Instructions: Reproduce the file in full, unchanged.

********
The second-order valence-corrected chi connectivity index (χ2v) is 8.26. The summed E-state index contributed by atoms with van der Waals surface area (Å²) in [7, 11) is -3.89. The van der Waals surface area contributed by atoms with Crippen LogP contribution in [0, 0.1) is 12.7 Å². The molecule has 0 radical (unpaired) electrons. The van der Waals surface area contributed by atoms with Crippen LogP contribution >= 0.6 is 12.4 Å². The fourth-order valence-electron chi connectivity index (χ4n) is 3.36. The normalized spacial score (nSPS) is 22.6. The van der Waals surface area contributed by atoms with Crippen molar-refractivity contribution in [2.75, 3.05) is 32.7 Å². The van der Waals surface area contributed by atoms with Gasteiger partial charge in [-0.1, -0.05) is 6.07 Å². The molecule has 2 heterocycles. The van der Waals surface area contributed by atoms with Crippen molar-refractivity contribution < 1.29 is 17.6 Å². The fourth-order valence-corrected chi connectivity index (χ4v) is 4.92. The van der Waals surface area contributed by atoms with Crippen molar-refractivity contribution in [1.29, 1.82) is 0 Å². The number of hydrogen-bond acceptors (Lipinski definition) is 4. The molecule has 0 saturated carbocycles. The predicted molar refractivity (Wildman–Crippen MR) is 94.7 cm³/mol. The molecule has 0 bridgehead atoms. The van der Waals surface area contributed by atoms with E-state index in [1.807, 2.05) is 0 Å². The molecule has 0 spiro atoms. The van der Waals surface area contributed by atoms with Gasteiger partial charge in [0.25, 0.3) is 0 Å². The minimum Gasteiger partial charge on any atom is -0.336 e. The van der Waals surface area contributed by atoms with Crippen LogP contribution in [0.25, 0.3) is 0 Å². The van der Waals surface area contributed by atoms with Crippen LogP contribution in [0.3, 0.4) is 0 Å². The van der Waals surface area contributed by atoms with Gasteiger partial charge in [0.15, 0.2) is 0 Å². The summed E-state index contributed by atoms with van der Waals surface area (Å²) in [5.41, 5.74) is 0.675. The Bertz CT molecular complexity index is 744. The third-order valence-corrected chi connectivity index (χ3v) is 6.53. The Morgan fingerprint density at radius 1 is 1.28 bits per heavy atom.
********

The second-order valence-corrected chi connectivity index (χ2v) is 8.26. The summed E-state index contributed by atoms with van der Waals surface area (Å²) in [7, 11) is -3.89. The van der Waals surface area contributed by atoms with Crippen LogP contribution in [0, 0.1) is 12.7 Å². The molecule has 0 radical (unpaired) electrons. The van der Waals surface area contributed by atoms with Crippen LogP contribution >= 0.6 is 12.4 Å². The fourth-order valence-electron chi connectivity index (χ4n) is 3.36. The normalized spacial score (nSPS) is 22.6. The van der Waals surface area contributed by atoms with Crippen molar-refractivity contribution in [2.75, 3.05) is 32.7 Å². The van der Waals surface area contributed by atoms with Gasteiger partial charge in [-0.1, -0.05) is 6.07 Å². The molecule has 2 heterocycles. The van der Waals surface area contributed by atoms with Crippen molar-refractivity contribution < 1.29 is 17.6 Å². The fourth-order valence-corrected chi connectivity index (χ4v) is 4.92. The van der Waals surface area contributed by atoms with Crippen molar-refractivity contribution in [1.29, 1.82) is 0 Å². The number of hydrogen-bond acceptors (Lipinski definition) is 4. The molecule has 0 saturated carbocycles. The predicted molar refractivity (Wildman–Crippen MR) is 94.7 cm³/mol. The molecule has 0 bridgehead atoms. The van der Waals surface area contributed by atoms with E-state index in [1.807, 2.05) is 0 Å². The molecule has 0 spiro atoms. The van der Waals surface area contributed by atoms with Gasteiger partial charge in [0.25, 0.3) is 0 Å². The minimum Gasteiger partial charge on any atom is -0.336 e. The van der Waals surface area contributed by atoms with Crippen LogP contribution in [0.25, 0.3) is 0 Å². The van der Waals surface area contributed by atoms with Crippen LogP contribution in [0.3, 0.4) is 0 Å². The van der Waals surface area contributed by atoms with Gasteiger partial charge in [0.15, 0.2) is 0 Å². The summed E-state index contributed by atoms with van der Waals surface area (Å²) in [5.41, 5.74) is 0.675. The Bertz CT molecular complexity index is 744. The third-order valence-corrected chi connectivity index (χ3v) is 6.53. The Morgan fingerprint density at radius 1 is 1.28 bits per heavy atom.